The Link Between Migraines and Tinnitus

Buzzing or ringing in your ears could be related to your episodes

tinnitus
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Symptoms are your body's way of telling you something isn't right, and tinnitus—a ringing, buzzing, clicking, or whistling sound in your ears that's not related to anything external—could be the result of a migraine. Scientific research on this points to a state of heightened sensitivity as a possible reason for this potential connection, though there may be others.

Understanding Tinnitus

Ear ringing or buzzing is actually a common experience, affecting about 10 percent of the population. There are around 200 distinct health conditions that can cause tinnitus, according to the American Tinnitus Association. Some common ones include age-related hearing loss, severe nasal or sinus congestion, excessive ear wax, temporomandibular joint (TMJ) disorder, and head and neck trauma.

Though not common, there are some serious causes of a combined headache with tinnitus like carotid artery dissection, a tear in the wall of your artery, or a traumatic brain injury, so it's important to have your doctor rule these out.

The Link Between Migraines and Tinnitus

You may be wondering how your tinnitus (an ear problem) relates to your migraines (a brain problem). Here's what the research shows.

Migraineurs Are More Likely to Have or Develop Tinnitus

One study found a link between tinnitus and migraines in 1,645 French students with migraines. This means that the study participants with migraines were more likely to also have tinnitus than those without a history of headaches. Interestingly, the link was stronger for those who suffered from migraine with aura than from migraine without aura.

Furthermore, a 2018 study found that having migraines was associated with a more than three times higher risk of developing tinnitus. Migraineurs were also found to have nearly three times higher risk of developing other cochlear disorders than those without migraines. The researchers theorized that this link could be caused by a process in the brain instead of a problem with the cochlea.

Laterality and Severity Seem to Correlate

Another study sought to further understand the relationship between migraine and tinnitus by looking at nearly 100 participants with tinnitus and migraines. The researchers found a significant association between tinnitus and headache laterality, meaning that a person with tinnitus in the right ear tended to also have their head pain on the right side, and the same went for the left side. 

In addition, the severity of tinnitus and headache coincided in about half of the participants. So when their head pain became more severe, their tinnitus did too, and vice versa. 

The authors of the study suggest that central sensitization may explain the tinnitus-migraine link. Central sensitization occurs when your brain and spinal cord develop a heightened sensitivity to both things that should hurt, like a needle prick, and things that shouldn't hurt, like a regular touch.

Central Sensitization in Migraines and Tinnitus

In migraines, scientists believe that pain fibers that originate from the trigeminal nerve, which is the largest cranial nerve, release inflammatory peptides like substance P and calcitonin gene-related peptide (CGRP). These peptides, along with the widening of blood vessels that surround the brain, could cause the throbbing pain associated with a migraine.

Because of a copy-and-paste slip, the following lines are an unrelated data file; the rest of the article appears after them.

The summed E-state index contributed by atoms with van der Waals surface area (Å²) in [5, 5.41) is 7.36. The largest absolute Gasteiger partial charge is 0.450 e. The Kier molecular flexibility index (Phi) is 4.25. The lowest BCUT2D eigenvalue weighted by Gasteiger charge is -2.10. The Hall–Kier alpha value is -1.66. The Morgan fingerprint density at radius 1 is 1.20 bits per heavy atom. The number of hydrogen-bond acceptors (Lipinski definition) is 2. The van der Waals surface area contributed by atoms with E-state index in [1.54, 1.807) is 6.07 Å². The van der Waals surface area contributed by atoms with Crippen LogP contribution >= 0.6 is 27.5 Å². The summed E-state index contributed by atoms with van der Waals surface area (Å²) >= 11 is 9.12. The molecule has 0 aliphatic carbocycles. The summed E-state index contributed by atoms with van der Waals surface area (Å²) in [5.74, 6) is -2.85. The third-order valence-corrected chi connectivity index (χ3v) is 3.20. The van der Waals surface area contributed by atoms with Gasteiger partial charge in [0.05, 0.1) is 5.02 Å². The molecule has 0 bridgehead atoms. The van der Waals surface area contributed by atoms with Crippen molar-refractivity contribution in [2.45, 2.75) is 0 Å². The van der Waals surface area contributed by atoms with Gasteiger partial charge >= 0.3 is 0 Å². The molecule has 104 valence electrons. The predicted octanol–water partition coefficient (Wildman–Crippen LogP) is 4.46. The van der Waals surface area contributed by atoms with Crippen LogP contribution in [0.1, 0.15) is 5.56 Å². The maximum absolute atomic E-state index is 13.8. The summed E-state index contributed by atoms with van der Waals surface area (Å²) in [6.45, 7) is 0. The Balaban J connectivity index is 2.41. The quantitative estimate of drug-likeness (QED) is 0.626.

After repeated migraine attacks, central sensitization may occur, which could be the trigger for the development of tinnitus. On the other hand, it could be that tinnitus in one ear sensitizes the trigeminal nerve system, resulting in migraines on that same side of the head.

It's hard to know for sure at this point, although research shows that headaches tend to precede tinnitus, so the first theory may be more plausible. Or there could be a totally different factor that we don't know about yet that's triggering both the migraines and tinnitus.

All in all, experts aren't sure yet why there's a connection between migraine and tinnitus. Regardless, research suggests the combined occurrence of head pain and ear ringing likely has a biological basis. In other words, it's not just a coincidence. 

Treatment Options

Like any symptom, tinnitus can affect people in different ways. For some, it may be just a mild annoyance, while for others it can be quite debilitating and contribute to social isolation, increased stress levels, sleep disturbances, and anxiety. 

The good news is that if you have tinnitus, it can be effectively treated. The treatment strategy your doctor chooses will ultimately depend on your unique case and what's causing your tinnitus, so what works for someone else may not be right for you. An effective migraine treatment plan may help this symptom.

A Word From Verywell

If you have tinnitus and migraines, the science thus far indicates that there's a link, possibly central sensitization. What this means for you is hard to say, other than that treating one may help the other, especially if the therapy targets the shared mechanism of how your migraine and tinnitus developed in the first place. 

Research also shows that having a headache disorder, like migraine, can play a big role in how tinnitus impairs your quality of life. So even if treating your migraines doesn't lessen the physical burden of your tinnitus, it may lessen the psychological toll the tinnitus takes on your everyday functioning. 

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